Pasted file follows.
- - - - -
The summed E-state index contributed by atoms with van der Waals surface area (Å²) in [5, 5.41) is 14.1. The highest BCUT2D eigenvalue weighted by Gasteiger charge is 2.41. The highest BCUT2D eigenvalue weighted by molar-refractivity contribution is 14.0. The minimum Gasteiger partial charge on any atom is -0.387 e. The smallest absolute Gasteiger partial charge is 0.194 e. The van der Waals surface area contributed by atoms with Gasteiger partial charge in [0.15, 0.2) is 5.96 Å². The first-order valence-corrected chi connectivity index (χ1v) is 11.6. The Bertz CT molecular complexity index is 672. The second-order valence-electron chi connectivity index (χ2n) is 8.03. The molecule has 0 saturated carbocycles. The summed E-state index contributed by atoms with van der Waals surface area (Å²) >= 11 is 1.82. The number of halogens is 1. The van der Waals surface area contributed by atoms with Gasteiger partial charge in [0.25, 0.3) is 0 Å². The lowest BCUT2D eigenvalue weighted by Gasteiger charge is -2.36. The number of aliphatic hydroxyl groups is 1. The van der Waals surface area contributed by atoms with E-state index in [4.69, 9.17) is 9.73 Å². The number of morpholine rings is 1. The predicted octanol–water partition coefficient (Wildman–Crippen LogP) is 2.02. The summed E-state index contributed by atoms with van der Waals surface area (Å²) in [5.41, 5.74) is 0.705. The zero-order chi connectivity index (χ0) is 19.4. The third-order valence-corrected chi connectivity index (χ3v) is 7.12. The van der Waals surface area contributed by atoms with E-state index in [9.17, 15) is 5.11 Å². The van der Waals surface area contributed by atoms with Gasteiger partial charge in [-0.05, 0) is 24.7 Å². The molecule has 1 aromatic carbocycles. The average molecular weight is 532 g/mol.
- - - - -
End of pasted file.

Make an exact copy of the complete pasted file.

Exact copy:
The summed E-state index contributed by atoms with van der Waals surface area (Å²) in [5, 5.41) is 14.1. The highest BCUT2D eigenvalue weighted by Gasteiger charge is 2.41. The highest BCUT2D eigenvalue weighted by molar-refractivity contribution is 14.0. The minimum Gasteiger partial charge on any atom is -0.387 e. The smallest absolute Gasteiger partial charge is 0.194 e. The van der Waals surface area contributed by atoms with Gasteiger partial charge in [0.15, 0.2) is 5.96 Å². The first-order valence-corrected chi connectivity index (χ1v) is 11.6. The Bertz CT molecular complexity index is 672. The second-order valence-electron chi connectivity index (χ2n) is 8.03. The molecule has 0 saturated carbocycles. The summed E-state index contributed by atoms with van der Waals surface area (Å²) >= 11 is 1.82. The number of halogens is 1. The van der Waals surface area contributed by atoms with Gasteiger partial charge in [0.25, 0.3) is 0 Å². The lowest BCUT2D eigenvalue weighted by Gasteiger charge is -2.36. The number of aliphatic hydroxyl groups is 1. The van der Waals surface area contributed by atoms with E-state index in [4.69, 9.17) is 9.73 Å². The number of morpholine rings is 1. The predicted octanol–water partition coefficient (Wildman–Crippen LogP) is 2.02. The summed E-state index contributed by atoms with van der Waals surface area (Å²) in [5.41, 5.74) is 0.705. The zero-order chi connectivity index (χ0) is 19.4. The third-order valence-corrected chi connectivity index (χ3v) is 7.12. The van der Waals surface area contributed by atoms with E-state index in [9.17, 15) is 5.11 Å². The van der Waals surface area contributed by atoms with Gasteiger partial charge in [-0.05, 0) is 24.7 Å². The molecule has 1 aromatic carbocycles. The average molecular weight is 532 g/mol.